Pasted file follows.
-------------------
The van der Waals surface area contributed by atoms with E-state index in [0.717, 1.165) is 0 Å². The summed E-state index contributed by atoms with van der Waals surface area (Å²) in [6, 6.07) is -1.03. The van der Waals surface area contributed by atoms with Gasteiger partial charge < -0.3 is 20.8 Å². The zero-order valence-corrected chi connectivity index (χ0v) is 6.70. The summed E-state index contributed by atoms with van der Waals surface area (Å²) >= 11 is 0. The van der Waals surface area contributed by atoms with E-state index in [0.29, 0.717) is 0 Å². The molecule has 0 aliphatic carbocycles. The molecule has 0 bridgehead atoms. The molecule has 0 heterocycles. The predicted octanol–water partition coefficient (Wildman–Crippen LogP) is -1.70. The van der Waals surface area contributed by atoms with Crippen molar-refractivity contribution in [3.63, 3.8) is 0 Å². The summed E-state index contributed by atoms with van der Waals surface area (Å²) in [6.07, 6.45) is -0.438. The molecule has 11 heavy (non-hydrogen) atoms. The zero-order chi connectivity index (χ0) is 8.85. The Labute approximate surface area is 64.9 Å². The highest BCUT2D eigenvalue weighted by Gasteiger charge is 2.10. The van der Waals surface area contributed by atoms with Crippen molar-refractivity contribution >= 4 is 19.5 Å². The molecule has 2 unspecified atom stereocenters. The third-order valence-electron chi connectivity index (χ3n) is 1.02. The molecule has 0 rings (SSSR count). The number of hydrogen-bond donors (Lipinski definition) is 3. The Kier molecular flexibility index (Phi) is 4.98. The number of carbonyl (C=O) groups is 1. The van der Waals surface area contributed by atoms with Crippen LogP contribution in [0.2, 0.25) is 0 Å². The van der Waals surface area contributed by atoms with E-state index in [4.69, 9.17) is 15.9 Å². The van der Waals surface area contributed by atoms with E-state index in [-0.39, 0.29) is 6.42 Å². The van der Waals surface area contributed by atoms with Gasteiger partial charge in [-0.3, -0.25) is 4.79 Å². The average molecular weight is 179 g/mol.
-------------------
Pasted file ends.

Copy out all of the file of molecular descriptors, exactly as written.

The van der Waals surface area contributed by atoms with E-state index in [0.717, 1.165) is 0 Å². The summed E-state index contributed by atoms with van der Waals surface area (Å²) in [6, 6.07) is -1.03. The van der Waals surface area contributed by atoms with Gasteiger partial charge < -0.3 is 20.8 Å². The zero-order valence-corrected chi connectivity index (χ0v) is 6.70. The summed E-state index contributed by atoms with van der Waals surface area (Å²) >= 11 is 0. The van der Waals surface area contributed by atoms with E-state index in [0.29, 0.717) is 0 Å². The molecule has 0 aliphatic carbocycles. The molecule has 0 bridgehead atoms. The molecule has 0 heterocycles. The predicted octanol–water partition coefficient (Wildman–Crippen LogP) is -1.70. The van der Waals surface area contributed by atoms with Crippen molar-refractivity contribution in [3.63, 3.8) is 0 Å². The summed E-state index contributed by atoms with van der Waals surface area (Å²) in [6.07, 6.45) is -0.438. The molecule has 11 heavy (non-hydrogen) atoms. The zero-order chi connectivity index (χ0) is 8.85. The Labute approximate surface area is 64.9 Å². The highest BCUT2D eigenvalue weighted by Gasteiger charge is 2.10. The van der Waals surface area contributed by atoms with Crippen molar-refractivity contribution >= 4 is 19.5 Å². The molecule has 2 unspecified atom stereocenters. The third-order valence-electron chi connectivity index (χ3n) is 1.02. The molecule has 0 rings (SSSR count). The number of hydrogen-bond donors (Lipinski definition) is 3. The Kier molecular flexibility index (Phi) is 4.98. The number of carbonyl (C=O) groups is 1. The van der Waals surface area contributed by atoms with Crippen LogP contribution in [0.2, 0.25) is 0 Å². The van der Waals surface area contributed by atoms with E-state index in [4.69, 9.17) is 15.9 Å². The van der Waals surface area contributed by atoms with E-state index in [-0.39, 0.29) is 6.42 Å². The van der Waals surface area contributed by atoms with Gasteiger partial charge in [-0.3, -0.25) is 4.79 Å². The average molecular weight is 179 g/mol.